Two million fewer people have access to an NHS dentist than in 1997, the Conservatives have claimed.
According to Tory health spokesman Dr Andrew Murrison, less than half the population is now registered with a dentist and more people are paying for private dentistry.
Speaking at the annual meeting of the country's Local Dental Committees, Dr Murrison said that dentistry is particularly amenable to preventive health.
"The diseases that you largely deal with are either preventable or remediable through timely intervention," he explained.
"Dentists will do preventive oral health where they can because it's the right thing to do and because they're professional people in an altruistic environment."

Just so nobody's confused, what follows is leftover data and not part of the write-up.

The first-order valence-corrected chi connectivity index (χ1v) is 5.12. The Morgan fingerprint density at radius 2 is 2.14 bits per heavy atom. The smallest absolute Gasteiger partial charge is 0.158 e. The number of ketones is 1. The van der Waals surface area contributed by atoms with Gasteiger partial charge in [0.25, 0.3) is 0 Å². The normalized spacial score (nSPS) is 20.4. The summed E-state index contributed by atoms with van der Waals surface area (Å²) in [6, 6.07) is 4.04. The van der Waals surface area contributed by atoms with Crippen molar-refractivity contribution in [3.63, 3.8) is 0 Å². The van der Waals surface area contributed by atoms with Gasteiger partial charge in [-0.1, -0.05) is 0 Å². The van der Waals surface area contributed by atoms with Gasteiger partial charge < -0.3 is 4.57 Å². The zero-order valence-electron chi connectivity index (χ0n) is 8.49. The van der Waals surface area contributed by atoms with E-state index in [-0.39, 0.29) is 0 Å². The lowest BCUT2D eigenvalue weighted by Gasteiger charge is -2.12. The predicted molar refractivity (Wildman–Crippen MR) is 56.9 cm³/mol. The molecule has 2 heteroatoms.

Dr Murrison described the new dental contract as a "costly disaster" and cited figures from a British Dental Association (BDA) survey published earlier this year, which revealed that 85 per cent of dentists believe the contract has not improved access to NHS dentistry.
Meanwhile, Dr Lester Ellman, chairman of the BDA's general dental practice committee, said that 93 per cent of dentists do not believe the contract has encouraged a more preventive approach to care, while 95 per cent are less confident about the future of the NHS than they were two years ago.